Those are the two worst teams in the major leagues this season. You probably haven't given those two teams much thought this year... maybe, even if you are a fan of one of them.
Monday night, in front of an indifferent "crowd" that totalled maybe a third of the 32,167 announced, the Astros shut out the Cubs 3-0. It was the Cubs' 100th defeat of 2012, the first time a Cubs team has lost 100 or more since 1966. The Astros began the series with 106 defeats, which ties their franchise record set one year ago.
This might sound like the seventh circle of baseball hell to you, but that 100th loss creates a matchup which has occurred just three previous times in major-league history: two 100-loss teams playing each other after both of them have already put Loss No. 100 in the books.
Here are the other such matchups; in the three previous occurrences, nine total games were played.
1905, Brooklyn Superbas at Boston Beaneaters. Wouldn't it be fun to still have teams with these nicknames? They are, of course, the franchises we now know as the Dodgers and Braves, but neither had yet formally adopted those nicknames. Brooklyn entered a season-ending five-game series hosting Boston with a 44-103 mark; Boston began it 50-99. Brooklyn won the first game to give Boston its 100th loss, then won three of the remaining four. The 1905 season is one of just two 100-loss years in Brooklyn/Los Angeles history; the other was in 1908.
1923, Philadelphia Phillies at Boston Braves. The Boston N.L. team, now at last known as the Braves, was in the middle season of a three-year stretch of losing exactly 100 games. In their season-ending three-game set at Philadelphia, the 49-102 Phillies defeated the 52-99 Braves 10-2 to give Boston its 100th defeat. The two clubs then played two more games, a season-ending doubleheader, as brothers-in-100-loss-arms; the Braves won both. The second game was cut short, likely mercifully, after five innings.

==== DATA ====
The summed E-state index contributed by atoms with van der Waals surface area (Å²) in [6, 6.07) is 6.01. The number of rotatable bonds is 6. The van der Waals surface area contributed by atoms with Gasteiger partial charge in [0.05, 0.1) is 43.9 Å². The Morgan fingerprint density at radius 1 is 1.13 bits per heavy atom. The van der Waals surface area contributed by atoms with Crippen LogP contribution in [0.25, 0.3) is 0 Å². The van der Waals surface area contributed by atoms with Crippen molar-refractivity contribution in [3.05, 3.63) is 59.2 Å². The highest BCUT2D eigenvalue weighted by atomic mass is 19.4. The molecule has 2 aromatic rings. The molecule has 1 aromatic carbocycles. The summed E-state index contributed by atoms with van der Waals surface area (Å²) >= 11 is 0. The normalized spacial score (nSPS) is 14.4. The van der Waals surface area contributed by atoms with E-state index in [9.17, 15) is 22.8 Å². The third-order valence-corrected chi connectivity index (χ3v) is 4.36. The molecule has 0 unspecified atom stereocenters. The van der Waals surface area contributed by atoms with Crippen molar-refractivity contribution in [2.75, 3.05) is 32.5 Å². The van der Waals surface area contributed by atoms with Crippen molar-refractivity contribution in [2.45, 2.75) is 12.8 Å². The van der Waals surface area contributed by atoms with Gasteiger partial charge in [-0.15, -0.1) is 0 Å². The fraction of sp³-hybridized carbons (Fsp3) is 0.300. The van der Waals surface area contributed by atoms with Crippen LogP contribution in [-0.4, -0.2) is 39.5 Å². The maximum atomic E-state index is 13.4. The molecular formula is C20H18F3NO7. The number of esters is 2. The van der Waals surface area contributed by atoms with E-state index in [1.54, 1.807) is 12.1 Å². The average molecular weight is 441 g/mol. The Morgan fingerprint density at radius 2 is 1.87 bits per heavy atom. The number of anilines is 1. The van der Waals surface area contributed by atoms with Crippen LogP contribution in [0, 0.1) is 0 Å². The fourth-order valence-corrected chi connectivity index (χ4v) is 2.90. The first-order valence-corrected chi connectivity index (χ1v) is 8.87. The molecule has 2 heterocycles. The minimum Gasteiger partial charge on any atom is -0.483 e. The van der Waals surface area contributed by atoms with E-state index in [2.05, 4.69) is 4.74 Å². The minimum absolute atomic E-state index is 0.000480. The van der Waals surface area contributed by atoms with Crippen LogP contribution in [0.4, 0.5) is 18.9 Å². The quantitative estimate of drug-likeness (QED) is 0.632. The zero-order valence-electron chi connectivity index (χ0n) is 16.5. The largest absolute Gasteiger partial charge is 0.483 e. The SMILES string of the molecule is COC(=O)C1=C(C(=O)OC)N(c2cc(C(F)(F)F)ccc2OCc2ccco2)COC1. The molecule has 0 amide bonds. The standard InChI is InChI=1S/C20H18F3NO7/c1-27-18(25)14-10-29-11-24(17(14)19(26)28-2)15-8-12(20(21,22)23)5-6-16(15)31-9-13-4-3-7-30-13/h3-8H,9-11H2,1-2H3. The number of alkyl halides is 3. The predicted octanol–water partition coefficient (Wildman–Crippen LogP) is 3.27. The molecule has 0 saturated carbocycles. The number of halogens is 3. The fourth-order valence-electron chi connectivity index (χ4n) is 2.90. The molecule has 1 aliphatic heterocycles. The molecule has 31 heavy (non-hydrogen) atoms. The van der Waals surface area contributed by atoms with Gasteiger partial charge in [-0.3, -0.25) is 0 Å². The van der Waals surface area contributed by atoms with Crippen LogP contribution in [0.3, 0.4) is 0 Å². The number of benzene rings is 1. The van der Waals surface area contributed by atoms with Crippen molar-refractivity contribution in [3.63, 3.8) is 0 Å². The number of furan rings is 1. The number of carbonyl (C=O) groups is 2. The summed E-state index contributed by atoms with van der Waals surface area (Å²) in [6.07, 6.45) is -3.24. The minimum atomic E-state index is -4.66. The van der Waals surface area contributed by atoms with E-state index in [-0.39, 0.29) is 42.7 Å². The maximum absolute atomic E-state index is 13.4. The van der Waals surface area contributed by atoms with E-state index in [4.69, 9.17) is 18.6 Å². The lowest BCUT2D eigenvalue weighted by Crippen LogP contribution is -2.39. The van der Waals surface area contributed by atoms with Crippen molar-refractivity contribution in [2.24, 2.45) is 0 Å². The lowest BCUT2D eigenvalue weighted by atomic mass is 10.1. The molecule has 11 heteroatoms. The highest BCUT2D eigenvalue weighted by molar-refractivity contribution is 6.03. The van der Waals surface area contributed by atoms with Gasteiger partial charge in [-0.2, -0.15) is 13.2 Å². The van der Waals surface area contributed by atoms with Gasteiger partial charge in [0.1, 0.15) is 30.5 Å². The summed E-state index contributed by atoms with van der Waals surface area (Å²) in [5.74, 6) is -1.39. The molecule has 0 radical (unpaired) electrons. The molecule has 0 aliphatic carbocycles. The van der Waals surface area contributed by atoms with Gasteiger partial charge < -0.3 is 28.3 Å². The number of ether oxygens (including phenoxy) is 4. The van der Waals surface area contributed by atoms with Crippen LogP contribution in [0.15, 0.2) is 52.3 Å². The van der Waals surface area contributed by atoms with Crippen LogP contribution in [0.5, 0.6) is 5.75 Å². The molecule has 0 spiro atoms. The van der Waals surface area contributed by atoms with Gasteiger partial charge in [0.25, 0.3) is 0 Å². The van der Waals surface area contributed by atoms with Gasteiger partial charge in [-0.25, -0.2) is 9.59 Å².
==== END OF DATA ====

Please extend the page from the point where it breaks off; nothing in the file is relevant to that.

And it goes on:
1962, New York Mets at Chicago Cubs. This series was played 50 years ago at Wrigley Field, the same venue where the Cubs and Astros will play their 100-loss matchup Tuesday and Wednesday. The 1962 set has a unique distinction: It is the only such matchup where both teams had lost 100 games before the series began. The Mets had given the Cubs their 100th loss a few days earlier in New York; the Cubs entered the set at 58-102. The Mets were 39-118 when they came to Wrigley Field for a season-ending weekend series. The Cubs won two of three; total attendance for the series (in an era when turnstile count, not tickets sold, was announced) was 7,425, including a colossal throng of 595 people for the first game of the set, a 3-2 Cubs win on Friday, September 28. The Cubs turned a triple play in the season's final game, Sunday, September 30, the game that gave the Mets their record 120th loss, a mark that still stands as the most losses in the expansion era.
So the Cubs and Astros will join this curious little list Tuesday and Wednesday at Wrigley Field. It's not the history either team would probably like to make, but history nonetheless.